…as snail pace of previous Committee causes backlog
With the current Public Accounts Committee (PAC) having had to complete three years’ worth of backlog, it is aiming to achieve something else – the completion of its report after months of grilling Government accounting officers over the findings in the 2015 report of the Auditor General (AG).
This is according to PAC member and Opposition parliamentarian Juan Edghill when he was questioned about the progress of the Committee. At present, reports for the years 2012, 2013 and 2014 that were supposed to have been completed by past committees were only laid during Thursday’s sitting of the National Assembly.
“The reason why we are now laying those backlogs is because the now Government while they were in Opposition never finalised their Public Accounts reports,” Edghill related. “The Public Accounts [Committee] was chaired by (now Minister of Foreign Affairs, Carl) Greenidge.”
“They never finalised the reports, so what is being laid in Parliament right now is backlogs. We have just completed the examination of the 2015 Auditor General’s Report in a matter of months. By the time we come out back from the recess, before we start examining 2016 Auditor General’s Report, which will be tabled by the end of September, we should have a finalised report to lay in the Assembly.”
Following the consideration of the 2015 Auditor General’s report, followed by the PAC’s own report, the Government will have to submit a Treasury Memorandum. This includes a commitment, in writing, to either adopt or reject the AG’s many findings and recommendations.
Excluding the PAC sittings where accounting officers were grilled about the fiscal excesses, the memorandum will be the first time the coalition Government will have to formally account for financial anarchy found by the Auditor General to have occurred since it took office in 2015 and documented in his report.
These fiscal infractions include abuse of Guyana’s Contingency Fund and widespread overpayment of contractors. The PAC, before which the 2015 AG Report currently rests, has been the scene of turmoil for the past few months with several accounting officers having to be cautioned and evicted from the Parliament’s chambers for being untruthful to the Committee.
The last Treasury memorandum to be issued was one in 2013, pursuant to the PAC’s report on the AG’s findings of the year 2009. It, therefore, means that the PAC will have its work cut out before getting to the coalition Government’s spending.
Already, the Government has adopted a defensive stance on the AG’s report, with Finance Minister Winston Jordan being heavily critical of some of the findings. In fact, Jordan went so far to state that the AG’s interpretation of what counts as emergency spending “doesn’t count under the law”.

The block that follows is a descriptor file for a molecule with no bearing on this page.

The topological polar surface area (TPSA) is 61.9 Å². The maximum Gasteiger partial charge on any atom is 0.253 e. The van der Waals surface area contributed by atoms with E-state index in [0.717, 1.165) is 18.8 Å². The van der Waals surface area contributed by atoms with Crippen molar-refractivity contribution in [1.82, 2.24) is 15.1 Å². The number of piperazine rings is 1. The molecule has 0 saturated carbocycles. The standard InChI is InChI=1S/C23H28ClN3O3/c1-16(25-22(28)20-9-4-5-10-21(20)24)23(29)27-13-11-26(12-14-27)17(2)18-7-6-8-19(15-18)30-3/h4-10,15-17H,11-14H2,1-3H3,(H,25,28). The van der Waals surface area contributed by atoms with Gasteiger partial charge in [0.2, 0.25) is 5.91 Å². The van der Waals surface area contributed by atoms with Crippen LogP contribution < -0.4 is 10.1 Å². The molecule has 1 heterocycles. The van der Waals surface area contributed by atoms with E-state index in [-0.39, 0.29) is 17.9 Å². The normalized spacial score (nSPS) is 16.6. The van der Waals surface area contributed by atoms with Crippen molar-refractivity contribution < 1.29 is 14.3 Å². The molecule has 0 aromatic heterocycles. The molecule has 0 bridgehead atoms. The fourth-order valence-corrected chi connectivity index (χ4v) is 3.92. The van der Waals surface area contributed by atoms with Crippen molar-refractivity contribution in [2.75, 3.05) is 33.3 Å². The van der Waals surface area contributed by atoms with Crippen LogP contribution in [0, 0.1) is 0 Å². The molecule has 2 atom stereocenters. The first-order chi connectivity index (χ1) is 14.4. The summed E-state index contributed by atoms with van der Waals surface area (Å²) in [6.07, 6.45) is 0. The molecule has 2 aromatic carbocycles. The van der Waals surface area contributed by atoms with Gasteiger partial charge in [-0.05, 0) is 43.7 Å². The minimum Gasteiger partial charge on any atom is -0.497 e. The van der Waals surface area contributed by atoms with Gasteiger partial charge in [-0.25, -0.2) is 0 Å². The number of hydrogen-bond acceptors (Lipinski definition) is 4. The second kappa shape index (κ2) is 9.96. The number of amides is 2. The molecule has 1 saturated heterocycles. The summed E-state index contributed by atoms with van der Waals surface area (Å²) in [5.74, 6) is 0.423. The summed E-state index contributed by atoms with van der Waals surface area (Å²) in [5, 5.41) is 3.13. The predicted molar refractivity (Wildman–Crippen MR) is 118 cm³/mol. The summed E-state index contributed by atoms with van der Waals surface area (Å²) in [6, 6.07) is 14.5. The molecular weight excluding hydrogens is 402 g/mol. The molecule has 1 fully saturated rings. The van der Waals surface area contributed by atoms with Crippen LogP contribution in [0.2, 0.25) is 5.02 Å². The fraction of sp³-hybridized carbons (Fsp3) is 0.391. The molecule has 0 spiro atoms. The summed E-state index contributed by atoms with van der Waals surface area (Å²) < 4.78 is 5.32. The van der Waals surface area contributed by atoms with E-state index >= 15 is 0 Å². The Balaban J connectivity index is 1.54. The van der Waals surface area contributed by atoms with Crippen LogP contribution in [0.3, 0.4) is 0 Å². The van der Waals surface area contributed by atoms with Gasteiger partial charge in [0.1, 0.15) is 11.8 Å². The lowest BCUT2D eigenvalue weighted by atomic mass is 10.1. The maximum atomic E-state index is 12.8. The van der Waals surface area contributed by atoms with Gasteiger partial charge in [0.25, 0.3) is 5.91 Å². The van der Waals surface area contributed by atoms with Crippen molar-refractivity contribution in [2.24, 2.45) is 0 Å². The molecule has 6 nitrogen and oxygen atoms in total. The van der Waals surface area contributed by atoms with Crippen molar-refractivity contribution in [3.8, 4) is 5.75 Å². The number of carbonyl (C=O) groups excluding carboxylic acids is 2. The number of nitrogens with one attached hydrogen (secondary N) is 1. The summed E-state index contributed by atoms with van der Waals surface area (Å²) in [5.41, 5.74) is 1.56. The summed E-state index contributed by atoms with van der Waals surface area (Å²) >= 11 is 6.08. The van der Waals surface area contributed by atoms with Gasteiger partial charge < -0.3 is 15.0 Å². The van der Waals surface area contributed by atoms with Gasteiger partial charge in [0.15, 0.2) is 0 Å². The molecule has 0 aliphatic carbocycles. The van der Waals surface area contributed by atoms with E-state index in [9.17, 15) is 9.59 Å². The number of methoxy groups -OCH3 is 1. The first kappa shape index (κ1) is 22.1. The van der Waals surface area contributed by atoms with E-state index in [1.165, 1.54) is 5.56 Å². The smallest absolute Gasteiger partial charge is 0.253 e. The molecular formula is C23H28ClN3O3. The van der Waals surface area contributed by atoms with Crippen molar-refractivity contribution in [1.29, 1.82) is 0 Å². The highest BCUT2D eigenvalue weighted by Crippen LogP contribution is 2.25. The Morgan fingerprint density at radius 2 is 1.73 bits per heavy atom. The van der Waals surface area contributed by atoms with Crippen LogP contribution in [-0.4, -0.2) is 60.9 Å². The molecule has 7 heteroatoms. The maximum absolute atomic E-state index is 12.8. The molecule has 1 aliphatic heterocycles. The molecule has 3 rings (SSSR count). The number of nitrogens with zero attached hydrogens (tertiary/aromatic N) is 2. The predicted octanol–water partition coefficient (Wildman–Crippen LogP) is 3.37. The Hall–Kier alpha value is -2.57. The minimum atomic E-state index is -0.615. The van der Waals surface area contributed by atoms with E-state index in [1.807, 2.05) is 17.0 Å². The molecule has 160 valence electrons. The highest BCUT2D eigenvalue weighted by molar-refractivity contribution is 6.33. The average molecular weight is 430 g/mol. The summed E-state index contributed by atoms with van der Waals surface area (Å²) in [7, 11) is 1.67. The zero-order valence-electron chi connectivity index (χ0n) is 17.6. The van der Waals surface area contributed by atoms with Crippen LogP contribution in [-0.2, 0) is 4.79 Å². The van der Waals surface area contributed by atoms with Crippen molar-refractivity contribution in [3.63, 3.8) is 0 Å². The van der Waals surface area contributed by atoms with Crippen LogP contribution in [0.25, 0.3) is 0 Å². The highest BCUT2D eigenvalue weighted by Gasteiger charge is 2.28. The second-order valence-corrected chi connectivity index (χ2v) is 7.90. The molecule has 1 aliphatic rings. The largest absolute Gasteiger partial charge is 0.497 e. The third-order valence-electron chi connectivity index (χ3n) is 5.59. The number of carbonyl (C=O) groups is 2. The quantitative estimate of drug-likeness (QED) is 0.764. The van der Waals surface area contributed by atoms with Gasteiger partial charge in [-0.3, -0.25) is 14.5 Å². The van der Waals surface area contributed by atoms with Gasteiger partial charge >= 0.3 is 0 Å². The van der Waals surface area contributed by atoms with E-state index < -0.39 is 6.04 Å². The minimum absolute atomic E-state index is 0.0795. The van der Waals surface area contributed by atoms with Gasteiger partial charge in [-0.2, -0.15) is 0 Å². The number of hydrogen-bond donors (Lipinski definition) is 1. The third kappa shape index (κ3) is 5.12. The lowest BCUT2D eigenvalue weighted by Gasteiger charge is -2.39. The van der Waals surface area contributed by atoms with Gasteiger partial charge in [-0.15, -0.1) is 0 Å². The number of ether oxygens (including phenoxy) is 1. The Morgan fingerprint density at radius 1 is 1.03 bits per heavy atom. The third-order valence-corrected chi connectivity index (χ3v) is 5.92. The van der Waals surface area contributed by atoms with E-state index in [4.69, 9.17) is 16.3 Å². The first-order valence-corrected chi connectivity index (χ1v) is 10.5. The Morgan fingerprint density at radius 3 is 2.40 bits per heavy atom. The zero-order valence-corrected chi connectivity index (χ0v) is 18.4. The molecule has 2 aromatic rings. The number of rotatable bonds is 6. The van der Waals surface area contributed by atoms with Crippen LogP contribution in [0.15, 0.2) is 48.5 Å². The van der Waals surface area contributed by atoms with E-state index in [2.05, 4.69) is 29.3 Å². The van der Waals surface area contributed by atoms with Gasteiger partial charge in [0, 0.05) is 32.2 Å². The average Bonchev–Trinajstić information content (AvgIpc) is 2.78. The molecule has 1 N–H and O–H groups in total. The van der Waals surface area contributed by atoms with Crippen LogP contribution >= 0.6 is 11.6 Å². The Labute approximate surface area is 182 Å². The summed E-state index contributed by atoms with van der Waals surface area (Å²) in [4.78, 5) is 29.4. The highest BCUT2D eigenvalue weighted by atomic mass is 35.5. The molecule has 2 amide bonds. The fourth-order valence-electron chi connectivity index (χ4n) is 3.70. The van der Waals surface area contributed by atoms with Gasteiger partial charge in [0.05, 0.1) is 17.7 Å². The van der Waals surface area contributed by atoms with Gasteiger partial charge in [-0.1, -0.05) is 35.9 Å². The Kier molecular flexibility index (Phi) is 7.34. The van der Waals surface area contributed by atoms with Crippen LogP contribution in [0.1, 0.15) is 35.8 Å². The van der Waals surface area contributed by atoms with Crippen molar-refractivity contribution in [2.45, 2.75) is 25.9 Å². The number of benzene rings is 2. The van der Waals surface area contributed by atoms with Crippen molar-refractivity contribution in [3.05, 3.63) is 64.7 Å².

But the 2015 AG’s report had exposed instances of the Contingency Fund being abused under the present Government. One culprit cited by the report had been the Office of Prime Minister Moses Nagamootoo.
AG Deodat Sharma in his report stated that Nagamootoo’s office in December 2015 requested an advance of $11 million from the Contingency Fund, and stated the reason for the advance was for the Government Information Agency (GINA) to offset part of its debt to the Guyana National Newspapers Limited (GNNL), publisher of the Guyana Chronicle newspaper.
The money was used for the debt, but a portion was also used for another purpose, which constitutes a breach of the financial regulations.
This is based on the fact that the payment of GINA’s debt to GNNL does not constitute an emergency but rather a routine expenditure and, therefore, the Contingency Fund should not have been used. This expense should have been budgeted for in the annual budget.
According to Sharma’s report, an examination of the requisite payment vouchers and other supporting documents revealed that GINA paid the GNNL the sum of $9.45 million, while the remaining $1.55 million was used to pay employees of GINA non-taxable bonuses for 2015.
The Contingency Fund was established as a sub-fund to the Consolidated Fund, commonly referred to as the Treasury. The use of the Contingency Fund for the routine expenditure is a breach of the financial principles.
Under the Financial Management and Accountability Act 2003, Section 41 (3), “The Minister, when satisfied that an urgent, unavoidable and unforeseen need for expenditure has arisen – (a) for which no monies have been appropriated or for which the sum appropriated is insufficient; (b) for which monies cannot be reallocated as provided for under this Act; or (c) which cannot be deferred without injury to the public interest, may approve a Contingencies Fund advance as an expenditure out of the Consolidated Fund.”
Besides other instances of abuse of the Contingency Fund, there have been cases of overpayment to contractors.